A push by cities across the country to get into the business of the Internet is raising concerns that local governments, with Washington’s blessing, are meddling where they are not needed — and wasting taxpayer dollars in the process.
The push was fueled earlier this year, when President Obama in January introduced a plan for municipal broadband projects which, according to the administration, would encourage “competition and choice” while offering a “level-playing field” for high-speed Internet access. Continue reading
Picture taken by me of Qwest Field at night from Dr. Jose Rizal Park in Seattle, WA. (Photo credit: Wikipedia)
Frankly I’m austounded that the Seattle city council voted against the plan because they have consistiently behaved as if the government could always do things better than private enterprise. They have been stung once so this time they are being a bit smarter at their approach. The city has discovered the risk of competing with public enterprises and that broadband services are not necessarilly an utility.
Last week we noted that Seattle was once again considering building its own gigabit fiber network. More specifically, some city council leaders had proposed spending $5 million on a gigabit fiber network. More specifically, some city council leaders had proposed spending $5 million on a gigabit fiber build the neighborhood of North Beacon Hill, then moving forward with a larger, $480 million to $665 million network if the trial deployment showed promise. But the city council this week voted down the idea, striking a blow for a growing number of Seattle residents who — tired of CenturyLink and Comcast service — want to explore the idea of broadband as a utility. Continue reading
(TNS) — A Boulder City Council operating at less than half-strength pondered Thursday night how the city can best make use of its existing fiber infrastructure to deliver improved Internet service, without assuming too great a financial risk.
There is no debating that fiber is the future of high-speed Internet, and Boulder is sitting on about 100 miles of it. But to get from where it is today to a fiber-to-the-home service that covers the city, Boulder is either going to have to do that itself, a la Longmont, or partner with a private company that would set up the last-mile fiber the city needs, or both. Continue reading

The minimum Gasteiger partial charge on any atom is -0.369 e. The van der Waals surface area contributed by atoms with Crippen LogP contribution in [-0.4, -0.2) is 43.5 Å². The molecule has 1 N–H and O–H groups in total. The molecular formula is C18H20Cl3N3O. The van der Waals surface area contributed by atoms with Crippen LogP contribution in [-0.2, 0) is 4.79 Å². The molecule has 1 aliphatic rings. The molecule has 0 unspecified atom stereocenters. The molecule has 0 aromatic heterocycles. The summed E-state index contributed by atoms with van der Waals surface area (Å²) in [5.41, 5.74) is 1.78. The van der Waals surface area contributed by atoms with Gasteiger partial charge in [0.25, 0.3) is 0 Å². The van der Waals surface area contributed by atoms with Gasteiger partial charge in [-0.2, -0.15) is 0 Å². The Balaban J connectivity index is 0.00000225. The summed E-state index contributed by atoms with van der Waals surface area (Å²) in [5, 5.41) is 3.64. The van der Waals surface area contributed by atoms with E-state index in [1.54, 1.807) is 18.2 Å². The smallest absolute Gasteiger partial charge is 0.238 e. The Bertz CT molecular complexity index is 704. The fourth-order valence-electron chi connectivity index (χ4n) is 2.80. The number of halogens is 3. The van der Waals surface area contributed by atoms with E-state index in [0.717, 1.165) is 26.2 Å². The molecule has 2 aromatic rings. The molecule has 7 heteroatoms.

Lake Oswego is taking the right tact here by considering a public-private partnership, but the should structure it in such a way where other service providers, even Google, can access the network to sell competitive services. By doing this they reduce the risk by spreading the infrastructure costs over more service providers. After a while even the incumbent providers will take advantage of the infrastructure. The private partner would build, operate, and maintain the fiber network so they would be adequately compensated for their efforts.
Drew Clark, Publisher, BroadbandBreakfast.com
LAKE OSWEGO, Oregon, October 14, 2015 – This suburb of Portland, a potential candidate for Google Fiber’s Gigabit-speed internet service, has said it isn’t willing to wait around for the search engine giant. Continue reading
Optic fiber (Photo credit: Wikipedia)
BOULDER — The city of Boulder announced on Thursday that it has hired a consultant to conduct a broadband feasibility study, which will assess the technical aspects of building out municipal broadband services, as well as engage community members about what services they might like to see the city provide.
The goal is to have the study completed by May or June of 2016 so that, if the city council does decide to move forward with providing certain services, there would be time to place an initiative on the November ballot, if needed, to ask voters to fund such efforts. Continue reading
Stories about cities and local governments entering the broadband services without properly understanding the market dynamics are plentiful. Peachtree City’s naivety was shown in the initial steps of their due diligence yet they went ahead anyway. A cottage industry of consultants have popped up to scam taxpayer dollars to perform studies to tell cities what they want to hear, but they don’t accurately point out the dangers and risk associated with municipal broadband efforts.
Claims of wide private-sector interest in signing up for the recently approved municipal broadband service in Peachtree City, Georgia, were exaggerated by the consultant hired to determine whether the proposal made financial sense, according to emails obtained by Watchdog.org.
The consultant, Allen Davis, owner of the Savannah-based Community Broadband, couldn’t have described the supposed need any more clearly when he spoke to city council members Sept. 17. Davis said he surveyed 76 business owners about the private Internet service they already had and “100 percent of the ones that responded to our request” said they would be interested in signing up for government-run broadband service. Based on those assurances, city officials voted unanimously to approve Davis’ plan at a cost of $3.2 million.
Emails exchanged among city council members and Davis paint a different picture.
According to a document attached to an email from city Finance Director Paul Salvatore to Davis, city officials reached out to 25 businesses in the city in April and May to gauge their interest. Twelve business owners expressed some degree of interest.
Fort Collins and Loveland voters overwhelmingly passed measures on Tuesday night that grant their cities the authority to provide municipal broadband Internet services to residents.
Final unofficial voting results in Larimer County, as of 1:11 a.m. Wednesday morning, showed Fort Collins voters passing measure 2B in favor of municipal broadband authority with more than 83 percent of the vote. Loveland’s similar measure 2C passed with just shy of 83 percent approval. Continue reading